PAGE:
Besides obesity, abnormally high leptin levels greatly increase the risk of heart disease, diabetes, osteoporosis, arthritis, autoimmune diseases, reproductive disorders and premature ageing. Inflammatory diseases are strongly promoted by high leptin levels. Leptin is much more important to heart health than cholesterol, yet very few practitioners know this.

The following study found that leptin resistance accompanied by a high-fat and high-calorie diet results in weight gain and obesity.

The Key Trouble Maker, Fructose

Researchers of the American Physiological Society showed in 2008 that high levels of fructose can slowly cause leptin to cease functioning properly. For six months, they fed one group of rats a high-fructose diet and another group, the control group, a fructose-free diet. At the end of the period, the only difference between the groups was that the high-fructose-diet group developed higher triglyceride (blood fat) levels. [Note that the Natural Health Society is opposed to research involving animals. However, as this research has been done, we may as well see the results.]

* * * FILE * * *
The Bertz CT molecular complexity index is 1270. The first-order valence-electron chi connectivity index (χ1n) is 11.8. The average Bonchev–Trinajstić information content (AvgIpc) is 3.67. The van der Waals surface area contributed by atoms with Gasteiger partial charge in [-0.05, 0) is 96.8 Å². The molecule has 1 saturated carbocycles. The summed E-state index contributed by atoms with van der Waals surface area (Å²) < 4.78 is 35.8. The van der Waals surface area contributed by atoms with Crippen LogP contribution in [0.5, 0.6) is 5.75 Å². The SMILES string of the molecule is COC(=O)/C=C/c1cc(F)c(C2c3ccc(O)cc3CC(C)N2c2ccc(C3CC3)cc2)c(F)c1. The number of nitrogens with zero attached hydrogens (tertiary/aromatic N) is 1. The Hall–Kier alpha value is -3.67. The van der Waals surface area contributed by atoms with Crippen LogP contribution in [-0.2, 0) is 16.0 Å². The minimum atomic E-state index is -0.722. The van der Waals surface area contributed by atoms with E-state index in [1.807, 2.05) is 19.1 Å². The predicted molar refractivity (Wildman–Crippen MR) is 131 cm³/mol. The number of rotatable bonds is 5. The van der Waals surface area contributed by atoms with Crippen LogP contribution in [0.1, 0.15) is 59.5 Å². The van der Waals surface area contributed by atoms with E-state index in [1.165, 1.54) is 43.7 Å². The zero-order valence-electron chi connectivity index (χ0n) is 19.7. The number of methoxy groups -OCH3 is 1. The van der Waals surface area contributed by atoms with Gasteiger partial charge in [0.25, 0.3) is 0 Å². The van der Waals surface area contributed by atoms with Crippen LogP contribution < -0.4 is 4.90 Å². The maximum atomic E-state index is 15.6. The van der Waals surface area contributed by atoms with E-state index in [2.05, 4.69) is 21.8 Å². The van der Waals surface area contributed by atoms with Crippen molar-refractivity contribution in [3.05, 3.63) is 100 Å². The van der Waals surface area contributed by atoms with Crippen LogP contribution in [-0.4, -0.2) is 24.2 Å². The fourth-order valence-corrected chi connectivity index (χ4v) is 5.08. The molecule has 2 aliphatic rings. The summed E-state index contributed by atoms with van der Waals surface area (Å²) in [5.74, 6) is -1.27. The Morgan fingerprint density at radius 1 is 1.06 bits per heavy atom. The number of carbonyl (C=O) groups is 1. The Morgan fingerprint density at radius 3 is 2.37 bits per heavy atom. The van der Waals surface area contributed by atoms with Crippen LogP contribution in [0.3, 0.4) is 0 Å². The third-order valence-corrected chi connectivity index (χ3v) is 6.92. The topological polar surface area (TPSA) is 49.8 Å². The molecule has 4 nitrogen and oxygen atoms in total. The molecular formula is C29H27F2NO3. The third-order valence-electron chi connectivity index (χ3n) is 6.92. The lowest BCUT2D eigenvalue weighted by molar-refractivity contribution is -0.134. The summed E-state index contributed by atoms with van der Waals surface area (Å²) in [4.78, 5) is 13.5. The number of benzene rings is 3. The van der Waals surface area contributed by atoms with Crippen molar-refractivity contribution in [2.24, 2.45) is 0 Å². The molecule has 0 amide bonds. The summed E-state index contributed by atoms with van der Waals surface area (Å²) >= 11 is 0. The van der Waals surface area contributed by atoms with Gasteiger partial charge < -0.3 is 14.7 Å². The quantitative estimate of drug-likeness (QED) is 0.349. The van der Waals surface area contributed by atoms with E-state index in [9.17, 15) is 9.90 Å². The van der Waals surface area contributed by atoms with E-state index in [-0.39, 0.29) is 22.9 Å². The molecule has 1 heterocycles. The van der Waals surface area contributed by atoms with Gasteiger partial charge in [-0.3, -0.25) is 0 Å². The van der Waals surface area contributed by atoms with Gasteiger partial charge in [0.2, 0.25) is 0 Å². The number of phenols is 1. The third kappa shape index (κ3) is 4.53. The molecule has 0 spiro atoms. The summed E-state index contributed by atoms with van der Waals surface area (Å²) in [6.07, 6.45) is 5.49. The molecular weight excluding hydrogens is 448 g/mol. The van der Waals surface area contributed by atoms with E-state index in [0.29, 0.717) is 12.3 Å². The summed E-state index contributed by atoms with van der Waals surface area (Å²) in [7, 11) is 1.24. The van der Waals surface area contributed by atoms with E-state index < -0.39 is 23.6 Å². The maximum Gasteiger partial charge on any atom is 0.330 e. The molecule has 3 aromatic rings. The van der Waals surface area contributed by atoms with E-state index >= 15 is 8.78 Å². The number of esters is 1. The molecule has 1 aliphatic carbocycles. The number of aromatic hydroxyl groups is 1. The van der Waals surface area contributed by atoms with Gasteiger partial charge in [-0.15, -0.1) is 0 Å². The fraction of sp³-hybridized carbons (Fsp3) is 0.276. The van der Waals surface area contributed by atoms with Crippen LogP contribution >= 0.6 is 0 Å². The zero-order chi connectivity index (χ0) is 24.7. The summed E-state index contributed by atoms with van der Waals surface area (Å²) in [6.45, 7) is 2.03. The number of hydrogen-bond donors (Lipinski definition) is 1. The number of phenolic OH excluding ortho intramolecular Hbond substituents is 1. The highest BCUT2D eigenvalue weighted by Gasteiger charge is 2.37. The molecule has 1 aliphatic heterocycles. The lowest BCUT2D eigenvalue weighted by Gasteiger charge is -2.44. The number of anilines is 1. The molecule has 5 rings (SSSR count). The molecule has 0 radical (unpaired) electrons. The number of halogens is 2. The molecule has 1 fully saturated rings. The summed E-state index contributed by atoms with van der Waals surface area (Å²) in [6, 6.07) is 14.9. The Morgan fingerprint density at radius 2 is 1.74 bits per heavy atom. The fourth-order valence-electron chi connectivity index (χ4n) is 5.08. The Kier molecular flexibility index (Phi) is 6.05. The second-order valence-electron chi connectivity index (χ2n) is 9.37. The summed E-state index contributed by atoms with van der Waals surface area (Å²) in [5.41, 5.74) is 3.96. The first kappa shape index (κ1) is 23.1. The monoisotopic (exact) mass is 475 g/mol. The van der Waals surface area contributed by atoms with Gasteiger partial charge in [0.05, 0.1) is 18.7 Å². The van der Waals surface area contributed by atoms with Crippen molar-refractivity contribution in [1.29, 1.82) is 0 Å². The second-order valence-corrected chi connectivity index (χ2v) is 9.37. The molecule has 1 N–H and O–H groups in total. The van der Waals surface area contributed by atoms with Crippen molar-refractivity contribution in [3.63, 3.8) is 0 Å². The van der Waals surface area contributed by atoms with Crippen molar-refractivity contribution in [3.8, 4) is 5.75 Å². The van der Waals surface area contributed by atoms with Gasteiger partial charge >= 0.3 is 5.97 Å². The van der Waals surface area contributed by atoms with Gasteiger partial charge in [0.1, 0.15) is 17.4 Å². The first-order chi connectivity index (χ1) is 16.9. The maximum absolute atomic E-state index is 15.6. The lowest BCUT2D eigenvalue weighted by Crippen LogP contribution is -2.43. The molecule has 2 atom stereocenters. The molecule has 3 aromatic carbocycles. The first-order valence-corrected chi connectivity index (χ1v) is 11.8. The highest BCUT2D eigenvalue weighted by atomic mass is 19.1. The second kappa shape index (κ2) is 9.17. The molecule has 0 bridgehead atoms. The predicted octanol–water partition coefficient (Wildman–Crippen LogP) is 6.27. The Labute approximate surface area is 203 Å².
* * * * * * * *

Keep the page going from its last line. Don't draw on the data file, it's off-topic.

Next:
At the end of the six months, both groups of rats were injected with leptin to see how the animals’ eating behaviour responded. Higher levels of leptin should have caused the rats to eat less food, and the fructose-free rats did consume less. But the rats that had consumed high fructose did not reduce their intake. The searchers concluded that high levels of fructose suppress the action of leptin.

Next the researchers put both groups of rats on a high-fat, high-calorie diet of the kind many Americans eat. They found that the high-fructose rats which were leptin resistant ate more and gained much more weight and fat than the fructose-free control group.